On July 17, 2014, NYC police officer Daniel Pantaleo had approached Eric Garner for peddling loose cigarettes, a violation of the city’s administrative code. The encounter then escalated into an argument before Pantaleo began trying to restrain Garner by choking him while he was breathless and said “I can’t breathe.” In a following banned chokehold arrest, the police’s arm was spotted around Garner’s neck, killing the unarmed black man.
A New York grand jury voted against indicting Pantaleo that year. The killing, which was recorded by cellphones, fueled the burgeoning “Black Lives Matter” movement across the U.S.
A month later, on August 9, 2014, Michael Brown Jr., an 18-year-old African American man, was fatally shot by 28-year-old white police officer, Darren Wilson, in the city of Ferguson, Missouri, a suburb of St. Louis after being grabbed by the neck through his car window and threatened. The unrest then reached a breaking point when on November 24, 2014, the grand jury decided not to indict Darren Wilson on any criminal charges. The death of the black teenager in Missouri again ignited further tension over the country to rally for justice for black residents in the U.S.
Six years have passed since then. As national protests spread anew in reaction to the death in Minneapolis of George Floyd, another African American man killed by another white officer, a growing chorus could be heard to ask what America has done to stanch the bleeding. A tragic answer hung heavily in the air.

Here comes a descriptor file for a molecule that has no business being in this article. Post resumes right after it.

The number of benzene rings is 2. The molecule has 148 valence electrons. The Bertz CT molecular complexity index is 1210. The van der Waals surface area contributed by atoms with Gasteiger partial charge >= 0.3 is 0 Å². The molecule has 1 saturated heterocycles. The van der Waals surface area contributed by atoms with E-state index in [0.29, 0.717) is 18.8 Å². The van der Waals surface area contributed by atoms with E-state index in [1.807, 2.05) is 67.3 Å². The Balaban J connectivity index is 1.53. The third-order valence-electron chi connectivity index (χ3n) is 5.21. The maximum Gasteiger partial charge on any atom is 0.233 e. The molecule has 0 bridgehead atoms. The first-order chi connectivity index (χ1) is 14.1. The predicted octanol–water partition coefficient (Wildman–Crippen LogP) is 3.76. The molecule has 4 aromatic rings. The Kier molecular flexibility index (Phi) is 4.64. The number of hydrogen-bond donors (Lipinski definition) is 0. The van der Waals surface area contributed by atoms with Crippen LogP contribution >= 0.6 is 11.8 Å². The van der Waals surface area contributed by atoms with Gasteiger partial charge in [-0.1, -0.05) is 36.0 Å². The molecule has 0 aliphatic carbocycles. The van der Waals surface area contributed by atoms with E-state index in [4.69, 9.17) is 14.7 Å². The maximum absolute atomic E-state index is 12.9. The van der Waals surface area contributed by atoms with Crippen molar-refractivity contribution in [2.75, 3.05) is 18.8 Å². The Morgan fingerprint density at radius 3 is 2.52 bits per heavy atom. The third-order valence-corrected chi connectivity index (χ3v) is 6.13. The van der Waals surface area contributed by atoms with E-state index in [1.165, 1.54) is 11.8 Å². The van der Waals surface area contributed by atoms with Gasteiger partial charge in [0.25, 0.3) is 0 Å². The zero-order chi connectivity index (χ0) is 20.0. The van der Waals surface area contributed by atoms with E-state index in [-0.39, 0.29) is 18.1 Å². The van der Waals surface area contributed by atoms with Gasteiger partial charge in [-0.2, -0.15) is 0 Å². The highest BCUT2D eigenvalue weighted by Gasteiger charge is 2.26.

“What is true about this moment that was also true in 2014 is that these are the symptoms of a centuries-old virus of white supremacy in America,” said Brittany Packnett Cunningham, co-founder of the Campaign Zero movement against police violence.
“It’s unrealistic because it took us hundreds of years to get into this set of circumstances, and it’s going to take us more than six years to get us out. And it’s insulting because it’s actually the work of non-black people to uproot anti-blackness, and it is the work of white people to dismantle white supremacy, because it directly benefits them.”
The death of George Floyd in public in direct violation of what the Minneapolis police department manual says about chokeholds. He told officers he couldn’t breathe and begged for his life. What is particularly stunning about the brutality of the police across the country is that they seem to expect impunity. They do not serve the public or keep the peace; they serve themselves.
The last words of George Floyd is surrealistically similar to the shouting of Eric Garner before death in Staten Island, “I can’t breathe.”
After months of social distancing to avoid spreading COVID-19, the protests represented a breaking point not just in the fight against racist police violence, but also in the fight against the disease. By gathering in crowds with little chance of social distance, the masked demonstrators risked not just police violence but their own health, all to lend their voices to the chorus demanding an end to racist violence.
This time we are done with taking “no” for an answer. Pandemic or not, we are not to fail. We as a nation will not let this go on any further than what the system has allowed.